To Start a World War, It's Enough for Leaders to Believe It's Inevitable

The fatalist spirit that led to World War I holds a warning for leaders weighing a response to Russia's Ukraine war

Ofri Ilany
Ofri Ilany
Ofri Ilany
Ofri Ilany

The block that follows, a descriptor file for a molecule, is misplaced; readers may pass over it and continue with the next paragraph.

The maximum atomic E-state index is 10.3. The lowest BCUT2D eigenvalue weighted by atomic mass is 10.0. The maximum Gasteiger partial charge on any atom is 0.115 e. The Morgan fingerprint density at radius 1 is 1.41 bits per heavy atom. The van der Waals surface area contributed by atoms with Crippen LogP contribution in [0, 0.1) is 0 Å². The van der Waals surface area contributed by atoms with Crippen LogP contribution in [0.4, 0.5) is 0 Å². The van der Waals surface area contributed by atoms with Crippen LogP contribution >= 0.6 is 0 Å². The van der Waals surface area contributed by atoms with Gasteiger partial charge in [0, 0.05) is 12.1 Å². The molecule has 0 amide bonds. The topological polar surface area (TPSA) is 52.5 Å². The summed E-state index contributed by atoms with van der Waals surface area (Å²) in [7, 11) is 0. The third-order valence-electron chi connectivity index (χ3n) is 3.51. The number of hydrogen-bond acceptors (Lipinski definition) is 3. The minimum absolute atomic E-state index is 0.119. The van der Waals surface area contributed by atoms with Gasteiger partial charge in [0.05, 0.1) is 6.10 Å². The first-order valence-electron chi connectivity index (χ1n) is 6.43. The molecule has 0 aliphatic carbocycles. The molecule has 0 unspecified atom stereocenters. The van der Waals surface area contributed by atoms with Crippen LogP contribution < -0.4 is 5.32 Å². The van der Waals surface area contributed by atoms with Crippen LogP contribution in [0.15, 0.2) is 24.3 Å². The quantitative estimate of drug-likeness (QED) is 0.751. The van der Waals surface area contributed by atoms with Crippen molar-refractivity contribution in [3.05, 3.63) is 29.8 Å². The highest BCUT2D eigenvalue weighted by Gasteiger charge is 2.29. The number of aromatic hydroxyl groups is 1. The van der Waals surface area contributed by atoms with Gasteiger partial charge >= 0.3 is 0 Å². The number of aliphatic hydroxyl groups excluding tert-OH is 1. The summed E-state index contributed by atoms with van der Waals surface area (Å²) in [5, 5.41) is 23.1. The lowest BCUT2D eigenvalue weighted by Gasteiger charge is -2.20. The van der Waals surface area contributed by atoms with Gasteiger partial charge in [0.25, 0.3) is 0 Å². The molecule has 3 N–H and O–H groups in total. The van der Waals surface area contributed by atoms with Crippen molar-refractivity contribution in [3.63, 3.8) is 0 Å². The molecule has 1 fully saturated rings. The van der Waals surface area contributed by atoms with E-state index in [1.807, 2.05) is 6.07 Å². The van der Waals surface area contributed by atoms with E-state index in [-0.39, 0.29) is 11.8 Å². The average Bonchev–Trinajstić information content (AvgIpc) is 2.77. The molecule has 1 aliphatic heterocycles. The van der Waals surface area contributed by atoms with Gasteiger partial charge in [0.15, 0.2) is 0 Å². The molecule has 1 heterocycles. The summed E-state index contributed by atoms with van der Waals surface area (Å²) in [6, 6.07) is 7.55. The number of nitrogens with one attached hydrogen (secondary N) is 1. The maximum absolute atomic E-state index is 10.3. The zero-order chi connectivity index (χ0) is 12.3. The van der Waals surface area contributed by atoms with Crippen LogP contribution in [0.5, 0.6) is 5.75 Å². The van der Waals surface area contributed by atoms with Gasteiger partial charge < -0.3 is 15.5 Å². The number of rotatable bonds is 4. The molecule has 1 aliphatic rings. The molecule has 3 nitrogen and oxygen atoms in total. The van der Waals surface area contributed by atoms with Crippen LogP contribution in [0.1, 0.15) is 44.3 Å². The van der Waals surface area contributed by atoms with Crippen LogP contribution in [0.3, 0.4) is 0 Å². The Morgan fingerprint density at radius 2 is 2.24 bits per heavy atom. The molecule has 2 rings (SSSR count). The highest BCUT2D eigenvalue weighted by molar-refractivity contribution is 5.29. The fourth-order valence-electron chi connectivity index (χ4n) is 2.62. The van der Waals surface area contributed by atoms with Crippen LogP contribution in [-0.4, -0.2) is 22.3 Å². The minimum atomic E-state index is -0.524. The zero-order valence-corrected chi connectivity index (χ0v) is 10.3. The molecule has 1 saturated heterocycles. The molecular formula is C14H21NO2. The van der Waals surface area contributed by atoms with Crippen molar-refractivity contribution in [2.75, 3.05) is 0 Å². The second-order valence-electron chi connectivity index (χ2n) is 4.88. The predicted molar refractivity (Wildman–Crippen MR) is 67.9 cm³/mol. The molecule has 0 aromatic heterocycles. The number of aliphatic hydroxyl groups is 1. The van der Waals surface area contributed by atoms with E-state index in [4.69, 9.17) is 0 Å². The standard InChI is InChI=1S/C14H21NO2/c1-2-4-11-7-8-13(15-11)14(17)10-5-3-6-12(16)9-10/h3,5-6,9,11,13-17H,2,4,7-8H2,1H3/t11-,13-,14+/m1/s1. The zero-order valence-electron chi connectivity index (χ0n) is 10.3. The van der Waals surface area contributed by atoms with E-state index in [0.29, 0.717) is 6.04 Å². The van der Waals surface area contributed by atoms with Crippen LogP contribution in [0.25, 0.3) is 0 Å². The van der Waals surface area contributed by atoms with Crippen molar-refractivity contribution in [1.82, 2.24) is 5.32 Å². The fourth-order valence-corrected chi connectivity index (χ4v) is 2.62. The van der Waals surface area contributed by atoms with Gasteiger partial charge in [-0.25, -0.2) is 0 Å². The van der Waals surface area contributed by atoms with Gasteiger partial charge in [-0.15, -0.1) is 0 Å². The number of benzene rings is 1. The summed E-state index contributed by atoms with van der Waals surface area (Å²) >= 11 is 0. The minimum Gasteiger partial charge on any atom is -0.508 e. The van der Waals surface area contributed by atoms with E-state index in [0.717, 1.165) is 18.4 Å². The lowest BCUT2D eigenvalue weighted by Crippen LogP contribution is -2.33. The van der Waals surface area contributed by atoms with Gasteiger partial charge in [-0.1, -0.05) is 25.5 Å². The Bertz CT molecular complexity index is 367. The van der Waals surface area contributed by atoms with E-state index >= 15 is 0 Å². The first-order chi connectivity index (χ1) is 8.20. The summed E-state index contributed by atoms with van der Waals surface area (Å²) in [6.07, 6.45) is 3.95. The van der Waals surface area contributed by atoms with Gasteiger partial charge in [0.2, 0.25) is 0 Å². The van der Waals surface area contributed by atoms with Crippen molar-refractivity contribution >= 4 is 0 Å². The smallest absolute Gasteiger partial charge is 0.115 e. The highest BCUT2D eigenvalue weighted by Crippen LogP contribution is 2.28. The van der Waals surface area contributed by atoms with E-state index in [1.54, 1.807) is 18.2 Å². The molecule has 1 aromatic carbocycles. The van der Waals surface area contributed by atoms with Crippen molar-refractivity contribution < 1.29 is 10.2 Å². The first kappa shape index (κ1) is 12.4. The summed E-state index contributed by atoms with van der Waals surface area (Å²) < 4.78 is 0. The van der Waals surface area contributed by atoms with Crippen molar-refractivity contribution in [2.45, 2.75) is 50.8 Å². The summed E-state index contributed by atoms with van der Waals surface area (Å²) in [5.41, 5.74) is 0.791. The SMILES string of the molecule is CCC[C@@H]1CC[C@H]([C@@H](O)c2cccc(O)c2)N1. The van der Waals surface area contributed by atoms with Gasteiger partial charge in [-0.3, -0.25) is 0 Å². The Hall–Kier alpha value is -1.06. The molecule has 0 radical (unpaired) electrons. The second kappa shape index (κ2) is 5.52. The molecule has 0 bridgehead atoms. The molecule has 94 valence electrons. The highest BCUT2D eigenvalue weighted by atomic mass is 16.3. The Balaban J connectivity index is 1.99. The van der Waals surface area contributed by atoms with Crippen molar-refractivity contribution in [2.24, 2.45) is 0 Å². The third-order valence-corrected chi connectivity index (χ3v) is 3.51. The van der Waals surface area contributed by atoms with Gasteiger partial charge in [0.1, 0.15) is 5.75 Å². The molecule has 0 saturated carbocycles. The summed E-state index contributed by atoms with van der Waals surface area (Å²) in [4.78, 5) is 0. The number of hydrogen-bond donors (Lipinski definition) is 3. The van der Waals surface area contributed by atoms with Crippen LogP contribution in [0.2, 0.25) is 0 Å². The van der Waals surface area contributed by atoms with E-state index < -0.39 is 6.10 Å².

On July 28, 1914, the German military leadership held an urgent meeting. The crisis that had erupted following the assassination of the Austro-Hungarian crown prince (on June 28) had reached the boiling point. The continent appeared to be on the brink of war. Yet there was still a way out. Serbia had sent a restrained reply to the Austrians’ ultimatum and had accepted almost all their demands. So reasonable did Belgrade’s response seem that even the hotheaded German emperor was convinced that there was no reason for a collision. “This makes any justification for war superfluous,” Wilhelm II said. Other leaders also thought that war could still be averted, or at least that it could be limited to a small conflict.

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